News Releases

April 11, 2005

Emory Eye Center study says that older children can benefit from treatment for childhood's most common eye disorder

( ATLANTA) Surprising results from a nationwide clinical trial show that many children age seven through 17 with amblyopia (lazy eye) may benefit from treatments that are more commonly used on younger children.

Treatment improved the vision of many of the 507 older children with amblyopia studied at 49 eye centers. Previously, eye care professionals often thought that treating amblyopia in older children would be of little benefit. The study results, funded by the National Eye Institute (NEI), part of the National Institutes of Health (NIH), appears in the April issue of Archives of Ophthalmology.

“Doctors can now feel confident that traditional treatments for amblyopia will work for many older children,” said Paul A. Sieving, M.D., Ph.D., director of the NEI. “This is important because it is estimated that as many as three percent of children in the United States have some degree of vision impairment due to amblyopia. Many of these children do not receive treatment while they are young,” he said.

“This study shows there can be a modest improvement in some older children with amblyopia with certain treatments,” says Scott Lambert, MD, principal investigator for the study at the Emory Eye Center.

Amblyopia is a leading cause of vision impairment in children and usually begins in infancy or childhood. It is a condition resulting in poor vision in an otherwise healthy eye due to unequal or abnormal visual input while the brain is developing in infancy and childhood. The most common causes of amblyopia are crossed or wandering eye ( strabismus ) or significant differences between the eyes in refractive error, such as, astigmatism, farsightedness, or nearsightedness.

Children in the study were divided randomly into two groups. One group was fitted with new prescription glasses only. The other group was fitted with glasses as well as an eye patch, or the eye patch along with special eye drops, to limit use of the unaffected eye. These children were also asked to perform near vision activities. The patching, near activities, and eye drops force a child to use the eye with amblyopia. Patching was prescribed for periods of two to six hours daily, while the eye drops were administered daily for the children seven though twelve years of age.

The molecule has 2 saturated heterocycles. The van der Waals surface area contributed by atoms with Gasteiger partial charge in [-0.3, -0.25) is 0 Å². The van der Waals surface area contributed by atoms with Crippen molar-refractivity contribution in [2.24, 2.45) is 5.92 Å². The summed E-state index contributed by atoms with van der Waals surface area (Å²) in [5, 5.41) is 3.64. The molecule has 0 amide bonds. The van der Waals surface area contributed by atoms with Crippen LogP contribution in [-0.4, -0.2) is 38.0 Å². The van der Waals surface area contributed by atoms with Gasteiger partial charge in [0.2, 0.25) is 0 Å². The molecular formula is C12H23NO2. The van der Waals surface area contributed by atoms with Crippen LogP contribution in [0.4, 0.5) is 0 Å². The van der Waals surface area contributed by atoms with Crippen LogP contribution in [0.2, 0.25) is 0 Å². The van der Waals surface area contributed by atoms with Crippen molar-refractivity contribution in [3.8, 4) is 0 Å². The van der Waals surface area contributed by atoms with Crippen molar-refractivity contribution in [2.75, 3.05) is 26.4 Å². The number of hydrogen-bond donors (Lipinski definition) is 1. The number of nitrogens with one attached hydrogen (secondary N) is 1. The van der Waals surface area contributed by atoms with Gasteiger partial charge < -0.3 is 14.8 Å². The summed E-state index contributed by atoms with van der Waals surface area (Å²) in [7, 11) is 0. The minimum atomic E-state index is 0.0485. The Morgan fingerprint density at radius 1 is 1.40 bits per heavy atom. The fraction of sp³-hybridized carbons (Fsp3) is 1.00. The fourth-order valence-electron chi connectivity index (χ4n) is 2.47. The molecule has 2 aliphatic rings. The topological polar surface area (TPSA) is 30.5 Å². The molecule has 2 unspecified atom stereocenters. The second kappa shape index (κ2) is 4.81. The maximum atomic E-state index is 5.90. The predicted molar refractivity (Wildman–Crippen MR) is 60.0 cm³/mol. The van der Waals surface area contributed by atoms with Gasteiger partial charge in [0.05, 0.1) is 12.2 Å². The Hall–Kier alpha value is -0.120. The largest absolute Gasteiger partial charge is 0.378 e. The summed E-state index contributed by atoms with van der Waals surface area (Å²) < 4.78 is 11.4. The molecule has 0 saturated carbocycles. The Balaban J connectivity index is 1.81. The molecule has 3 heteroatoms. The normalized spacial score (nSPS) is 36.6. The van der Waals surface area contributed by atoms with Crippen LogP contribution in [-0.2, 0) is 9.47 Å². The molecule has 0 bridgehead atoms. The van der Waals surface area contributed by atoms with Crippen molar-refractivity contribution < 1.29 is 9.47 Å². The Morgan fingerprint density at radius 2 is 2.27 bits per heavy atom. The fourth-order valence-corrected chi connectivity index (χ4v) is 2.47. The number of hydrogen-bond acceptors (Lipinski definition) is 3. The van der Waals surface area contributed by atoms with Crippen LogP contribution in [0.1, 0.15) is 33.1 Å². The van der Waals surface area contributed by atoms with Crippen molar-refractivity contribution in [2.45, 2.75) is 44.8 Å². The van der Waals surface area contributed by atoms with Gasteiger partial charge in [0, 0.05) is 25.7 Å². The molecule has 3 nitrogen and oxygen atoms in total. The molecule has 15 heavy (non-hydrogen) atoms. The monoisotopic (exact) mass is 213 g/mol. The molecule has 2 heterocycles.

The study investigators defined successful vision improvement as the ability to read (with the eye with amblyopia) at least two more lines on a standard eye chart. The study investigators found that 53 percent of children age seven through twelve years who received both glasses and treatment with patches and near activity met this standard, while only 25 percent of those children in this age group who received glasses alone met the standard. For children age 13 through 17 years who were treated with both glasses and patches (these children did not get drops), 25 percent met the standard while 23 percent of children of these ages who received only glasses met the standard.

The study also revealed that among children age 13 through 17 years who had not been previously treated for amblyopia, 47 percent of those who were treated with glasses, patching and near activities improved two lines or more compared with only 20 percent of those treated with glasses alone. Despite the benefits of the treatment, most children, including those who responded to treatment, were left with some visual impairment. They did not obtain “20/20” vision.